Developing Habits for Success
Welcome to the instrumental program at Burnt Hills-Ballston Lake Central Schools. Starting an instrument is a great addition to the educational program of your child. Getting off to a good start and developing lasting good habits on the instrument are vital to your son or daughter’s success. Please read the following guidelines that may help you work with your instrumental student over the course of this beginning period.
- Set a routine for daily practice. A period before dinner, after homework, or after school will help the student get into this important routine.
- Practice time should be 20 minutes each day, six days a week. (This will not apply to the first one or two lessons.) Practice time will increase as the student moves through the program to high school. 20 minutes is a base minimum.
- Students who practice less than this most likely will not experience success.
- Make sure there is a designated place for your child to practice that is free from distractions. A music stand in a bedroom works well.
- Encourage practice, not play through with mistakes. Students need to learn to practice what they have problems with, not what they can play at sight.
- Practice requires repetition. If there are things that do not come after a few days of practice, help your child to not get frustrated. There will be lessons, or segments of lessons that will be repeated for two to three weeks. Most problems encountered will go away after repetition.
- It is very important that students come to each lesson prepared. Students who miss lessons or who have not practiced will fall behind. One missed lesson or week of practice can be overcome but two or three will put the student behind the group. These are group lessons that move at the pace of the group. This is quite different from a private lesson where the student moves at his or her own pace. As students progress through the program, lesson groups are arranged to put students in groups that move at a pace that reflects the student’s ability.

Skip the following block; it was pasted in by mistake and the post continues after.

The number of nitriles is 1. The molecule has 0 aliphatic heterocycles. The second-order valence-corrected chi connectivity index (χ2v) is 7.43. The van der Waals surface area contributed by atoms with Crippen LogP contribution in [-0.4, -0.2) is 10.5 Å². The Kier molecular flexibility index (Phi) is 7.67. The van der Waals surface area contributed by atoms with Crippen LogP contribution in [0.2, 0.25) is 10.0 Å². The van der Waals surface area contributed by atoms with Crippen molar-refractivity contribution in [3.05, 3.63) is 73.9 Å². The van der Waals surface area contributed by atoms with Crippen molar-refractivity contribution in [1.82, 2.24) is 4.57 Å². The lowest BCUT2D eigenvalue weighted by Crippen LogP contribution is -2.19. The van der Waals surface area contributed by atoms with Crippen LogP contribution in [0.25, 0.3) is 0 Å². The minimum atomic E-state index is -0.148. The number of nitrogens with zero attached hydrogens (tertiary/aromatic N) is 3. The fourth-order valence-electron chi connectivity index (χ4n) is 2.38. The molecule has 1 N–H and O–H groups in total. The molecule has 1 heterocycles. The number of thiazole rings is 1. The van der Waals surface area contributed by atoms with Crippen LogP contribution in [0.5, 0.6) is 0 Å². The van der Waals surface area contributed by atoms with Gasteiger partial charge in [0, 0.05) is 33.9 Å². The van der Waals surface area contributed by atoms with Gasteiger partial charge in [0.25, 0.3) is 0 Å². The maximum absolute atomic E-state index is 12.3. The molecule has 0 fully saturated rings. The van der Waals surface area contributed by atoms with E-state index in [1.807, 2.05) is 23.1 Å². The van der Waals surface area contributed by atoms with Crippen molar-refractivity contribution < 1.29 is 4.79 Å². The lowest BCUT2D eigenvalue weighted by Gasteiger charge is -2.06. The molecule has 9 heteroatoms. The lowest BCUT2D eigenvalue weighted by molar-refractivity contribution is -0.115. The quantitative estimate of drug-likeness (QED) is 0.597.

- Please fill out the weekly progress chart. This helps parents, students, and teachers keep track of progress and alerts students to areas that need attention during practice sessions.
Protecting the Musical Instrument
- If your child’s instrument breaks, do not attempt to fix it. Many times a home repair will complicate the repair and end up costing more. If an instrument breaks, bring it to the instrumental teacher or the Fine Arts office in the high school and we can evaluate what needs to be done.
- Remind students to put their instrument away after each use. Instruments left on furniture or on the floor are at great risk of being broken.
- Try to keep siblings from playing with instruments. Many broken instruments are a result of experimentation by other family members.
- The brands of instruments we suggest on our handouts at Instrument Recruitment Night were put there because they have been shown to be quality instruments that require little service. Other instruments of lesser quality may be less expensive, but may require more repairs during their life. Please consider this if you get to the point where you plan to rent to own. You do not want to end up owning an inexpensive instrument that needs constant repair.
Band and Orchestra
Not all beginning students will join their school band this year. Students who are ready and can play the materials required for band will enter in February. All students will enter band as fifth grade students. We feel that entrance to band before the child is ready can be very discouraging. String students will enter orchestra for the December concert as they will by ready to perform on the open strings at this time.
In conclusion, we hope you have a great experience in our program. Many children will graduate from high school and relate to us that the music program was the most rewarding part of their education. We hope that you and your child have a similar experience. Should you have questions at any time please contact your child’s teacher or the Fine Arts Department chairperson.